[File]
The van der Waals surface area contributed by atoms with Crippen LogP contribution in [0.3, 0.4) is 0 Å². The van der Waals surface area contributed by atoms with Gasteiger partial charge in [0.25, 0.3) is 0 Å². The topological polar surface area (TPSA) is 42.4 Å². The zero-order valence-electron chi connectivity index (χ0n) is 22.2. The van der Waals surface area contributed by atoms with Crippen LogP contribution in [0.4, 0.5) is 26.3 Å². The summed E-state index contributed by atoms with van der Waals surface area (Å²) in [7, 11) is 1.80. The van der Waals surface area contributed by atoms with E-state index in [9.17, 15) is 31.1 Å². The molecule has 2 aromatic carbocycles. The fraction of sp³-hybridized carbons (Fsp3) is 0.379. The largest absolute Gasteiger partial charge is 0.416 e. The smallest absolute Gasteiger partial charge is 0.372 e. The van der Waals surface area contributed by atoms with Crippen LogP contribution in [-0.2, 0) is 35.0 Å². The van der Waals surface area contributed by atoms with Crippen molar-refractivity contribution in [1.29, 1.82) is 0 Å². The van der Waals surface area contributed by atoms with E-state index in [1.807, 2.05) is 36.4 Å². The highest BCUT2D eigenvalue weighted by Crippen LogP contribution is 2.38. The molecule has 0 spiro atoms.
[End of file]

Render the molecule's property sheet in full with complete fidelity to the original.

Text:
The van der Waals surface area contributed by atoms with Crippen LogP contribution in [0.3, 0.4) is 0 Å². The van der Waals surface area contributed by atoms with Gasteiger partial charge in [0.25, 0.3) is 0 Å². The topological polar surface area (TPSA) is 42.4 Å². The zero-order valence-electron chi connectivity index (χ0n) is 22.2. The van der Waals surface area contributed by atoms with Crippen LogP contribution in [0.4, 0.5) is 26.3 Å². The summed E-state index contributed by atoms with van der Waals surface area (Å²) in [7, 11) is 1.80. The van der Waals surface area contributed by atoms with E-state index in [9.17, 15) is 31.1 Å². The molecule has 2 aromatic carbocycles. The fraction of sp³-hybridized carbons (Fsp3) is 0.379. The largest absolute Gasteiger partial charge is 0.416 e. The smallest absolute Gasteiger partial charge is 0.372 e. The van der Waals surface area contributed by atoms with Crippen LogP contribution in [-0.2, 0) is 35.0 Å². The van der Waals surface area contributed by atoms with Crippen molar-refractivity contribution in [1.29, 1.82) is 0 Å². The van der Waals surface area contributed by atoms with E-state index in [1.807, 2.05) is 36.4 Å². The highest BCUT2D eigenvalue weighted by Crippen LogP contribution is 2.38. The molecule has 0 spiro atoms.